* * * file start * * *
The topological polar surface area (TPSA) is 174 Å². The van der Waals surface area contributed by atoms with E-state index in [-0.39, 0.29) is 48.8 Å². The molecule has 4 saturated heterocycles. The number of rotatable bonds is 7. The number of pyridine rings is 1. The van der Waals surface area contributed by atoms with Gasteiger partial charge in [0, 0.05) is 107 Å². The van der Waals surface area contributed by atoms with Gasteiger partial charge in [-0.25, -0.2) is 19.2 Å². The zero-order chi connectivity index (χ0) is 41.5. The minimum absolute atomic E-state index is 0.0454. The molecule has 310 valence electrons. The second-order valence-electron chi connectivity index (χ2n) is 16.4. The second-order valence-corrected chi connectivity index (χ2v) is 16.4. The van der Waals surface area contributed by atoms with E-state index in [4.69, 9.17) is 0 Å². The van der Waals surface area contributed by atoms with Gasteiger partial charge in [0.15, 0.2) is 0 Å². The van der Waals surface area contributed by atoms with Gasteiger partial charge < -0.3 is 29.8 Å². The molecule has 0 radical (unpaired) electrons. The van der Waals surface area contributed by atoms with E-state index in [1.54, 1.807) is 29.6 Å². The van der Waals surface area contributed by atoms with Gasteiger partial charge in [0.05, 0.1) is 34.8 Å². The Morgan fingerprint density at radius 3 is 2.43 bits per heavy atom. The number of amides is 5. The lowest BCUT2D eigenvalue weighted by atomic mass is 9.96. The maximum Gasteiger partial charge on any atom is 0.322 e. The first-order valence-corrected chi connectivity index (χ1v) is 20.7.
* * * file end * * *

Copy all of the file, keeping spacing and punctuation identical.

The topological polar surface area (TPSA) is 174 Å². The van der Waals surface area contributed by atoms with E-state index in [-0.39, 0.29) is 48.8 Å². The molecule has 4 saturated heterocycles. The number of rotatable bonds is 7. The number of pyridine rings is 1. The van der Waals surface area contributed by atoms with Gasteiger partial charge in [0, 0.05) is 107 Å². The van der Waals surface area contributed by atoms with Gasteiger partial charge in [-0.25, -0.2) is 19.2 Å². The zero-order chi connectivity index (χ0) is 41.5. The minimum absolute atomic E-state index is 0.0454. The molecule has 310 valence electrons. The second-order valence-electron chi connectivity index (χ2n) is 16.4. The second-order valence-corrected chi connectivity index (χ2v) is 16.4. The van der Waals surface area contributed by atoms with E-state index in [4.69, 9.17) is 0 Å². The van der Waals surface area contributed by atoms with Gasteiger partial charge in [0.15, 0.2) is 0 Å². The van der Waals surface area contributed by atoms with Gasteiger partial charge < -0.3 is 29.8 Å². The molecule has 0 radical (unpaired) electrons. The van der Waals surface area contributed by atoms with E-state index in [1.54, 1.807) is 29.6 Å². The van der Waals surface area contributed by atoms with Gasteiger partial charge in [0.05, 0.1) is 34.8 Å². The Morgan fingerprint density at radius 3 is 2.43 bits per heavy atom. The number of amides is 5. The lowest BCUT2D eigenvalue weighted by atomic mass is 9.96. The maximum Gasteiger partial charge on any atom is 0.322 e. The first-order valence-corrected chi connectivity index (χ1v) is 20.7.